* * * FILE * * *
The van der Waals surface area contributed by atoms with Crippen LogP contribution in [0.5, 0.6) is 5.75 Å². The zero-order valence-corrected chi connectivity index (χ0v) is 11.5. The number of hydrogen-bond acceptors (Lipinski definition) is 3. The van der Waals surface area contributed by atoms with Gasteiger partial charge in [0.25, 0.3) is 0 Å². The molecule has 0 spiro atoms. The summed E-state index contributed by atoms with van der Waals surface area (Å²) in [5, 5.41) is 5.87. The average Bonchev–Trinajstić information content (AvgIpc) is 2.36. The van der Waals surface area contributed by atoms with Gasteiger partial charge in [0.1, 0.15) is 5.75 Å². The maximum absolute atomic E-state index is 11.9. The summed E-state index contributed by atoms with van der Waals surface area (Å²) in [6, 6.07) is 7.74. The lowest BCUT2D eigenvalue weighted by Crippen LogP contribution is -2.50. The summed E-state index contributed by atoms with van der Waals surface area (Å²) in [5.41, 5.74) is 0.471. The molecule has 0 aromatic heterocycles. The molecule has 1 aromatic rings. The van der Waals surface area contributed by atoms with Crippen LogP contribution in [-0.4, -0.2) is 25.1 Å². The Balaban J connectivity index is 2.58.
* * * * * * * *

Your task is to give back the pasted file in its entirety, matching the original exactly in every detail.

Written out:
The van der Waals surface area contributed by atoms with Crippen LogP contribution in [0.5, 0.6) is 5.75 Å². The zero-order valence-corrected chi connectivity index (χ0v) is 11.5. The number of hydrogen-bond acceptors (Lipinski definition) is 3. The van der Waals surface area contributed by atoms with Gasteiger partial charge in [0.25, 0.3) is 0 Å². The molecule has 0 spiro atoms. The summed E-state index contributed by atoms with van der Waals surface area (Å²) in [5, 5.41) is 5.87. The average Bonchev–Trinajstić information content (AvgIpc) is 2.36. The van der Waals surface area contributed by atoms with Gasteiger partial charge in [0.1, 0.15) is 5.75 Å². The maximum absolute atomic E-state index is 11.9. The summed E-state index contributed by atoms with van der Waals surface area (Å²) in [6, 6.07) is 7.74. The lowest BCUT2D eigenvalue weighted by Crippen LogP contribution is -2.50. The summed E-state index contributed by atoms with van der Waals surface area (Å²) in [5.41, 5.74) is 0.471. The molecule has 0 aromatic heterocycles. The molecule has 1 aromatic rings. The van der Waals surface area contributed by atoms with Crippen LogP contribution in [-0.4, -0.2) is 25.1 Å². The Balaban J connectivity index is 2.58.